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The Role of Reverse Proxies in Protection of Web Applications

The Role of Reverse Proxies in Protection of Web Applications
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by Sanjeev Kapoor 11 Dec 2015

With an increasing number of web applications being handled by vendors, the question of security has often been answered with the help of reverse proxies. A reverse proxy is a server side concept while a forward proxy is a client side service.

While forward proxies help users to maintain anonymity and challenge rules related to censorship and lack of Internet freedom, a reverse proxy ensures that the characteristics and existence of original servers are hidden or safeguarded; thereby, preventing malicious attacks on web applications. Reverse proxies behave like intermediaries for associated servers and effectively mask the location and technicalities of the originating server. This is very important in safeguarding the integrity of web applications and tools.

As one witnesses an increasing number of hacking attempts and other security-related attacks, the importance of reverse proxies has begun to be recognized by most IT professionals. Most importantly, reverse proxies are used to move managed file transfers to internal networks where they can be protected from attacks originating from an external source.

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In short, one can understand the role of forward proxies to assist clients or users in safeguarding their identities and anonymities. On the other hand, a reverse proxy assists servers on which web applications are stored to protect themselves from malicious threats originating from external entities.

Protecting the privacy of original servers

In computer networks, DMZ or the demilitarized zone does not refer to the space between North and South Korea, which incidentally happens to be the world’s most militarized border, acting as a buffer between the two countries. In the context of a computer network, a DMZ offers a buffer zone between a private host or an internal network and the outside public network. The computer DMZ ensures that outside users do not get access to data stored within private or original servers.

However, information placed within the DMZ is not entirely safe. By simply placing sensitive information within the DMZ, highly motivated hackers and outside entities may somehow gain access to them. Reverse proxies when placed within these private networks, mask the location of the data and protect user credentials and information.

As one moves towards the creation of innumerable web applications and storing large amounts of user data on private networks, reverse proxies have become very important for protecting the privacy of original servers.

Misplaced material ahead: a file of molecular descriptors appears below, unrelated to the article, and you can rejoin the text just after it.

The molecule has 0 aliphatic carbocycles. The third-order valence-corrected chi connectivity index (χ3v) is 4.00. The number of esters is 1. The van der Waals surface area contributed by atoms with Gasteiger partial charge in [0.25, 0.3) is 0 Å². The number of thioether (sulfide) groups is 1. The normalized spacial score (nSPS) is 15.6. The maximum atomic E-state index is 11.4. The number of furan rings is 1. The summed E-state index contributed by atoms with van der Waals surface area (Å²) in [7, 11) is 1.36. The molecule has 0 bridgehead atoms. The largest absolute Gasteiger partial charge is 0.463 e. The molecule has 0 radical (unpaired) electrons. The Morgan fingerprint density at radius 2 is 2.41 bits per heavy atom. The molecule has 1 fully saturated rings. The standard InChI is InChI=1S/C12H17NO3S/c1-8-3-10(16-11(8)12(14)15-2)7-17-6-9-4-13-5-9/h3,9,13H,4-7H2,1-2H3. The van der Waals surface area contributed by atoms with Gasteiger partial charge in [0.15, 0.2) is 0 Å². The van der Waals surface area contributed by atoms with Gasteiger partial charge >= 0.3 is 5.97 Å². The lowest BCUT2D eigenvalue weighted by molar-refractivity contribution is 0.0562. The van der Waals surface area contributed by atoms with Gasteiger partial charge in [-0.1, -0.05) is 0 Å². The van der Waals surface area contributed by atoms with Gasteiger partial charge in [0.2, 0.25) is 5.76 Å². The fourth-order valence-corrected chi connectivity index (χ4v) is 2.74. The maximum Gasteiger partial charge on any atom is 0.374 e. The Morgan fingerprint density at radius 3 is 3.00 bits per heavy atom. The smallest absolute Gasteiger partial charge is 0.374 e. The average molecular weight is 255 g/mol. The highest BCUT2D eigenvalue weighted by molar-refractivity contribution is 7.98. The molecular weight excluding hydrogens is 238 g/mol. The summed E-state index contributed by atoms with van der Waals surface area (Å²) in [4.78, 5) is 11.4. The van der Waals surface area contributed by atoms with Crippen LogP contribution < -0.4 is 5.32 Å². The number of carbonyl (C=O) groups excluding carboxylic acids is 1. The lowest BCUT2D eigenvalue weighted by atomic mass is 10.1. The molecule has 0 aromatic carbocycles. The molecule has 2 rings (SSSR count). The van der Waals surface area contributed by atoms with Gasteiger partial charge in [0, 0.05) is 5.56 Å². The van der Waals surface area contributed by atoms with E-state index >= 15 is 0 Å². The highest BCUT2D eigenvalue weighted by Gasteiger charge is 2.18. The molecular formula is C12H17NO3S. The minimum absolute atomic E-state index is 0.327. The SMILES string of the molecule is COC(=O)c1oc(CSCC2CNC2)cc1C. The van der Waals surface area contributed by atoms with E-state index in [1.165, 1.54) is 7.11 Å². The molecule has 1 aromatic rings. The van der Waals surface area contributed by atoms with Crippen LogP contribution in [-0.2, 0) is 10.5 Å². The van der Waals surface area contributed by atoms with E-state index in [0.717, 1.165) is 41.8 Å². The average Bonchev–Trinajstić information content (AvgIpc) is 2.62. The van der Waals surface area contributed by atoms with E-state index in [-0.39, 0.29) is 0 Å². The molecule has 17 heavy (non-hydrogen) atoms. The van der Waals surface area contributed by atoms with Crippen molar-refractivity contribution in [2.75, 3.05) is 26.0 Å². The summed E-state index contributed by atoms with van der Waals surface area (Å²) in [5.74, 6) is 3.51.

Reverse proxies protect servers from web-based attacks

A reverse proxy creates a buffer zone within the buffer zone of computer DMZs. This way, it reduces risks to sensitive data central to running web applications. One must remember that all the information that is required to run a web application is usually not available to the public.

Much of it is stored on a private network and may include technical blueprints, trade secrets, financial and personal information which must not fall into the hands of online criminal and malicious entities. Reverse proxies essentially make it impossible for outside entities to locate where this sensitive data is located and thus protect web applications from hacking attempts and other security threats.

Placing a reverse proxy within this buffer zone ensures that private and internal networks are not vulnerable to malicious hacking attempts from the Internet.

Bringing reverse proxies to the context of IT and web security

The trend towards web applications has created a situation where large amounts of user-data and confidential information are stored on company’s private networks. While one may like to believe that this information and data is safe from malicious entities and hackers, they unfortunately are not. The buffer between public networks and the company’s private networks are illusory and a motivated hacker can almost always access what he wants, with a little bit of effort.

To protect sensitive information that is required to run web applications and to protect user data, it is important to use reverse proxies that effectively mask the location of the original servers where information is stored. Reverse proxies are increasingly being used to add an extra layer of security between public and private networks and empirical data shows that this is one of the most effective ways to protect web application from external threats.

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